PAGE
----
World’s Most Expensive Bonds Keep Selling in Land of Minus Ratesby and
CommonWealth Opportunity, Goldman Sachs call bonds overvalued
Thirty-year sale draws record-low yield though bidding ebbs
Japanese investors’ appetite for 30-year bonds has made them -- in the words of one hedge fund manager -- the most expensive on Earth. And locals say they want more.
Notes maturing in 15 years or more are the only ones in the nation with positive yields, the result of unprecedented bond purchases by the Bank of Japan, leaving investors little choice but to buy even as the securities get pricier. The government sold 30-year bonds Thursday at a record low average yield of 0.319 percent, or 226 basis points less than same-maturity U.S. Treasuries.
Investors have been rewarded so far, with the Bloomberg index of Japan superlong debt surging 23 percent this year, though the central bank is bumping up against the limits of bond-buying stimulus and any rise in yields will hurt longer notes the most. Adam Fisher, the chief investment officer for the CommonWealth Opportunity Capital hedge fund said the Japanese 30-year bond “may be the most overpriced security on the face of the Earth.”
“Japanese investors have to buy bonds due in 20 years more, including us,” said Hideaki Kuriki, a debt investor at Sumitomo Mitsui Trust Asset Management, which oversees $75 billion. “While the BOJ buys, JGB yields will not go up.”
While Thursday’s sale drew an all-time low yield, a separate measure of investor appetite ebbed. Investors submitted orders to buy 3.01 times the amount of debt offered, the lowest level at the monthly auctions since July.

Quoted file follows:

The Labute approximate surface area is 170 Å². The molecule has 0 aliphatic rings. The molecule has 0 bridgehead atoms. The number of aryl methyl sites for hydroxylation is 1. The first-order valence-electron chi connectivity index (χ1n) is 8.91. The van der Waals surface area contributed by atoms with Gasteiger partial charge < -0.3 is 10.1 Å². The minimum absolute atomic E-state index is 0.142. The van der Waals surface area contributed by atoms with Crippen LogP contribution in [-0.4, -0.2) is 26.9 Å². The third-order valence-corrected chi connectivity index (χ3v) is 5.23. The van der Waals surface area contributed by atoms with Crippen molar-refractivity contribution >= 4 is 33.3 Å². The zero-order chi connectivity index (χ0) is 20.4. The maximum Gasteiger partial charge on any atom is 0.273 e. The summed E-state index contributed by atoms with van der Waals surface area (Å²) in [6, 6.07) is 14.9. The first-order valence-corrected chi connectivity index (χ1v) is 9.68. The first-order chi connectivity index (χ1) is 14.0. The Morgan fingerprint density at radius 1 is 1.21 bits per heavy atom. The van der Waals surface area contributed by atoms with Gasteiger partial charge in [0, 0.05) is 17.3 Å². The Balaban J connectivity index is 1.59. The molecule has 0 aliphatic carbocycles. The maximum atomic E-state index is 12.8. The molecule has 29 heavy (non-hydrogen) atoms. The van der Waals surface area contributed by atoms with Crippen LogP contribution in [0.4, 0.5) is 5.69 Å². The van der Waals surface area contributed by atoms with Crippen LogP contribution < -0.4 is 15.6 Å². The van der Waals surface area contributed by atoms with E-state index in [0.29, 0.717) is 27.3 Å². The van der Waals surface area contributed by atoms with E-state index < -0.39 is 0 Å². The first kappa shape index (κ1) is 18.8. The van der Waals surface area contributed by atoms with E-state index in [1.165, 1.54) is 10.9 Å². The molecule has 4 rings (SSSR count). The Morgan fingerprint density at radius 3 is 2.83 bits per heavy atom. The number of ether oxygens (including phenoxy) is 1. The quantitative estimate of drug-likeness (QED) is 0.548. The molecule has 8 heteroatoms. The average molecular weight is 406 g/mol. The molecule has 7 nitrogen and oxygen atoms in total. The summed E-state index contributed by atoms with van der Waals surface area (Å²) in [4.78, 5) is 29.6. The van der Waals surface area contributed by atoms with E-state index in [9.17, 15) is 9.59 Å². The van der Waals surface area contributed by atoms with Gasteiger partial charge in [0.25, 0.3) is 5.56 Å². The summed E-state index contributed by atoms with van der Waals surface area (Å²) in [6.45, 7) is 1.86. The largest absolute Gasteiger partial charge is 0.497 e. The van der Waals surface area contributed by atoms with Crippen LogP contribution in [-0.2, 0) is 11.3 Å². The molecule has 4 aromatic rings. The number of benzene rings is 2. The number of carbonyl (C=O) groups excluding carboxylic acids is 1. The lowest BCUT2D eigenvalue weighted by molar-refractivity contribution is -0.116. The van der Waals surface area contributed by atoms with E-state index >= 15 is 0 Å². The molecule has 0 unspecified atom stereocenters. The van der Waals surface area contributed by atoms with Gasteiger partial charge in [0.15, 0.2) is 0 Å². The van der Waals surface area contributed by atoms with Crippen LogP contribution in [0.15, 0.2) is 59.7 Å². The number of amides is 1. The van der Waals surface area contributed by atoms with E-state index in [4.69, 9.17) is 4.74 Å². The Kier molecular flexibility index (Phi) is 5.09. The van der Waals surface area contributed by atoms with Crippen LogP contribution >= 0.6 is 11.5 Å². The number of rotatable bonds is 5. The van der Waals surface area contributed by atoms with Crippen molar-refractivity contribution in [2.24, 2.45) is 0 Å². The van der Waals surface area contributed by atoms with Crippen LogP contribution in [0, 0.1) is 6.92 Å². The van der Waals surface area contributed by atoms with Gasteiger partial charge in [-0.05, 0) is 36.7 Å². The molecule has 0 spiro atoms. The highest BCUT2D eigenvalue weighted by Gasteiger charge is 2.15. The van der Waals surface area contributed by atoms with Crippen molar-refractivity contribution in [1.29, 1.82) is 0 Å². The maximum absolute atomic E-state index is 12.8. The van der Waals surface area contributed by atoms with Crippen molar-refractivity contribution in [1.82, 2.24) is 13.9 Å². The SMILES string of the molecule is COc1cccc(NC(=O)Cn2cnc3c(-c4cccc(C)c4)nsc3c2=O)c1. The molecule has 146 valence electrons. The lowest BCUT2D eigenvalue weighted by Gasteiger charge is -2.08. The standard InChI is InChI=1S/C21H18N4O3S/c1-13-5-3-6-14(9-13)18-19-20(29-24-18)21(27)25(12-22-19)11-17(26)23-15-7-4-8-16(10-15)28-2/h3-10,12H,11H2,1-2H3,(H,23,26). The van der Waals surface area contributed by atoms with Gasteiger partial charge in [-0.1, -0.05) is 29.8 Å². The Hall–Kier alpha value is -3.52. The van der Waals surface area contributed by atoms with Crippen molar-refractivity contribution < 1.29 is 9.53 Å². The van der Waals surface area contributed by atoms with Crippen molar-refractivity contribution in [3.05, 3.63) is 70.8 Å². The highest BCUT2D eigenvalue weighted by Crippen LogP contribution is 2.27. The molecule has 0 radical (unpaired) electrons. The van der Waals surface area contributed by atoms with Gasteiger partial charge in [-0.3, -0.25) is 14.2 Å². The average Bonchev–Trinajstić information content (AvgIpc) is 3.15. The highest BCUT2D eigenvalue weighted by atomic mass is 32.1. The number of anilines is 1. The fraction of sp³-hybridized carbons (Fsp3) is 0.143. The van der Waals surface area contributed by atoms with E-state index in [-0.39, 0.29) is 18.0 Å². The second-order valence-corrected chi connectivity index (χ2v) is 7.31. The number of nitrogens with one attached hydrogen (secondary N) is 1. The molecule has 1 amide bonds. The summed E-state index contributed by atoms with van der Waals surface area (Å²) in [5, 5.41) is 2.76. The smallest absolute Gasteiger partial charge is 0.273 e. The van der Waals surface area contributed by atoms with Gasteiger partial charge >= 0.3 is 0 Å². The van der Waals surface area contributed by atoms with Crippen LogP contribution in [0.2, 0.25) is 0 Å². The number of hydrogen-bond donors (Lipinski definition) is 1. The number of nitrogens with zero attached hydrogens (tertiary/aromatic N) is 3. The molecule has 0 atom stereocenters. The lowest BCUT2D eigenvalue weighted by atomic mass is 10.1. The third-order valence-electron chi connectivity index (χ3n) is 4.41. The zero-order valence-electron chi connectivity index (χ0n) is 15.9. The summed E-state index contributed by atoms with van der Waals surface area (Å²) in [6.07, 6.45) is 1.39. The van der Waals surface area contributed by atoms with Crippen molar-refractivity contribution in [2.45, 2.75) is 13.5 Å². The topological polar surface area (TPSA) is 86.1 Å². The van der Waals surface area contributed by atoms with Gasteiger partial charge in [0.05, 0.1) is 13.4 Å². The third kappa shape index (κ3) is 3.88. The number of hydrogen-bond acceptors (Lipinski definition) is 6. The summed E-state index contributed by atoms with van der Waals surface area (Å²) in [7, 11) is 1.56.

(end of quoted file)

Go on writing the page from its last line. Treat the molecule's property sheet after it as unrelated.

The move into longer-term securities shows central bank efforts to push investors to riskier assets have been successful. The shift also means buyers are increasingly vulnerable to rising interest rates. Debt with higher durations, such as obligations with longer maturities, suffers steeper losses when yields rise.
“It was only natural to be cautious after seeing strong demand recently,” said Genji Tsukatani, Tokyo-based fund manager at JPMorgan Asset Management. “It’s still at a level where it’s too dangerous to sell” in the face of the BOJ purchases, he said.
CommonWealth’s Fisher has plenty of company among global investors, with Goldman Sachs Group Inc. also saying the Asian nation’s debt looks overvalued, as well as some Japanese fund managers.
Investors from outside Japan cut their holdings of the nation’s debt by 852.7 billion yen ($7.8 billion) in March, the latest figures from the Japan Securities Dealers Association show. That was the most in seven years.
U.S. 30-year Treasuries yielded as much as 246 basis points more than their Japanese counterparts this month, the biggest premium in five years.
Naruki Nakamura, the head of fixed income at BNP Paribas Investment Partners Japan, said he trimmed his bet on Japan superlong bonds in April and May and put the money in cash. “At this level, I am not at all inclined to increase my position,” he said. His firm manages or advises on $521 billion worldwide.
Auction data show Japan is still drawing investors. At Japan’s four sales of 30-year bonds this year before Thursday, investors bid for an average of 3.59 times the amount of debt offered. In the U.S., which has held the same number of long-bond auctions, the average is 2.28. The BOJ holds about a third of its nation’s government debt, according to central bank data, raising concern it is running out of securities to buy.
The cost of the bonds has yet to become a deterrent, said Tadashi Matsukawa, the Tokyo-based head of fixed-income investment at PineBridge Investments Japan. The firm’s New York-based parent has $82.5 billion under management.
“The supply situation is still tight,” because of the BOJ’s debt purchases, Matsukawa said. “We cannot sell.”